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If you continue living as you are now, there can be no doubt that you will be practicing the Lotus Sutra twenty-four hours1 a day. Regard your service to your lord as the practice of the Lotus Sutra. This is what is meant by “No worldly affairs of life or work are ever contrary to the true reality.”2


 

This letter is thought to have been written at Minobu in 1278. The year and recipient of the letter are not certain. Judging from its content, it is probable that it was addressed to Shijō Kingo, one of the Daishonin’s staunch followers in Kamakura. Shijō Kingo, who was then in a precarious situation, must have wished to abandon the secular world to escape from his trouble with his lord and fellow warriors. However, the Daishonin teaches him to regard his service to his lord as the practice of the Lotus Sutra. As a ranking samurai, Shijō Kingo’s service to his lord was his vocation and occupation. In modern terms, therefore, “service to one’s lord” would equate to one’s job.

In this passage, Nichiren Daishonin cites the words of the Great Teacher T’ien-t’ai explaining the meaning of a Lotus Sutra passage that elucidates the benefits enjoyed by those who embrace that sutra: “No worldly affairs of life or work are ever contrary to the true reality” (WND-1, 905). In other writings, Nichiren states: “All phenomena are manifestations of the Buddhist Law” (The Unanimous Declaration by the Buddhas,”WND-2, 841); and “A person of wisdom is not one who practices Buddhism apart from worldly affairs but, rather, one who thoroughly understands the principles by which the world is governed” (The Kalpa of Decrease,” WND-1, 1121). He is saying that the ideals of Buddhism are the same as the proper aims of government and commerce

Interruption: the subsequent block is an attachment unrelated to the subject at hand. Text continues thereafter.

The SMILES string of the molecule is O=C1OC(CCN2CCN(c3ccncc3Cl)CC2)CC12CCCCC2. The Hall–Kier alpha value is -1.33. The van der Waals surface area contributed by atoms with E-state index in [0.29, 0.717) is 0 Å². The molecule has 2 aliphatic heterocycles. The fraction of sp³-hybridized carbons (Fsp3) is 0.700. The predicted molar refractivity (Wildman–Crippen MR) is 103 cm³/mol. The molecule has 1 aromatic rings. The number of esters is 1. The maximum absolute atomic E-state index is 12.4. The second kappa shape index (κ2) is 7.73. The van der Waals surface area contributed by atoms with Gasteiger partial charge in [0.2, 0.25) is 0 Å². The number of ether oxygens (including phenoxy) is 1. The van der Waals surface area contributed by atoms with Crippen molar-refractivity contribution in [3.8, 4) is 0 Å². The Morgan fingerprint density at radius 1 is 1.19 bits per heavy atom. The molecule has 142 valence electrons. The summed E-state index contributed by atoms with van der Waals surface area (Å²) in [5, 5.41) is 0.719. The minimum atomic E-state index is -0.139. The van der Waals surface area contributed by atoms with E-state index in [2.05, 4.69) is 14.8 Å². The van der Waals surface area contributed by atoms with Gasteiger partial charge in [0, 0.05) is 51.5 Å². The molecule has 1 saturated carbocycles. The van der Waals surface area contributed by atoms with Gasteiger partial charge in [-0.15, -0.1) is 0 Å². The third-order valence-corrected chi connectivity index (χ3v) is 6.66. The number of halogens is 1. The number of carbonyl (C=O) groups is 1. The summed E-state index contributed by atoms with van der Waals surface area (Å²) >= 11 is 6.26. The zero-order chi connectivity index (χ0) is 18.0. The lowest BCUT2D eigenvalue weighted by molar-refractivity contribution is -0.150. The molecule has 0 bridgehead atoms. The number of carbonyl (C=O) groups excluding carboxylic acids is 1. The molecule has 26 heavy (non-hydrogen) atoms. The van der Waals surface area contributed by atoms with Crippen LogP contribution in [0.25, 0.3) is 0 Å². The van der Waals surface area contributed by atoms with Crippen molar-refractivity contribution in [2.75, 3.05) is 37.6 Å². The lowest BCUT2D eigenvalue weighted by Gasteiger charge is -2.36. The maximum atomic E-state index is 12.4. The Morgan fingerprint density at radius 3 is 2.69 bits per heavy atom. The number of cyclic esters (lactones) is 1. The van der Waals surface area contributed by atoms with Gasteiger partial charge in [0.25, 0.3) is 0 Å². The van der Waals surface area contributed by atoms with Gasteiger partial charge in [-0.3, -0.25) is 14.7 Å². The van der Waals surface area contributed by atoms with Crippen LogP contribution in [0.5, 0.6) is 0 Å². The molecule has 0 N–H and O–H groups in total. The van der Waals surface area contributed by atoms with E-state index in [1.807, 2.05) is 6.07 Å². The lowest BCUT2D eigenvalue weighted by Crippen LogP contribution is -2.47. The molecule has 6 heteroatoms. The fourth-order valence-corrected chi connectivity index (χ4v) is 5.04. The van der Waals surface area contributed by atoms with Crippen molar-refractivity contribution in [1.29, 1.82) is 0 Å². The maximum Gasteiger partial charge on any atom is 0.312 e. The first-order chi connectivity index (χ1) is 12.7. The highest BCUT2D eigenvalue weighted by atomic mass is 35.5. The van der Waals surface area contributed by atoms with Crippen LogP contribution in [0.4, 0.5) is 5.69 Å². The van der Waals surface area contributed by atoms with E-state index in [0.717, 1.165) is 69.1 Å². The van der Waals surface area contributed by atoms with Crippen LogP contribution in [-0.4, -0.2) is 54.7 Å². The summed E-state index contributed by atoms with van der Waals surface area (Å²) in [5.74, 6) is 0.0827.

The welfare of human beings should be the purpose of both government and business. Human happiness must be the highest and ultimate aim of all social activities.In other writings, Nichiren states: “All phenomena are manifestations of the Buddhist Law” (The Unanimous Declaration by the Buddhas,”WND-2, 841); and “A person of wisdom is not one who practices Buddhism apart from worldly affairs but, rather, one who thoroughly understands the principles by which the world is governed” (The Kalpa of Decrease,” WND-1, 1121). He is saying that the ideals of Buddhism are the same as the proper aims of government and commerce.

The Mystic Law unlocks and draws forth the inner fortitude and strength each person needs to build that happiness. Everyone possesses within them the infinite power of the Buddha. The Mystic Law enables us to manifest that power.

Faith in the Mystic Law is the fundamental source of courage, wisdom and perseverance needed for facing life’s obstacles.

That is why our actions based on faith, all of which are illuminated by the Mystic Law, enable us to create value leading to hope and happiness.

Whatever your job or your workplace, I hope you will strive for the welfare of others and the betterment of society in your own unique way, and earn the praise of those around you for being positive, trustworthy and dependable. This is the epitome of putting faith into practice in daily life and Buddhism into action in society.

 

Source: Living Buddhism, Septemer, 2016

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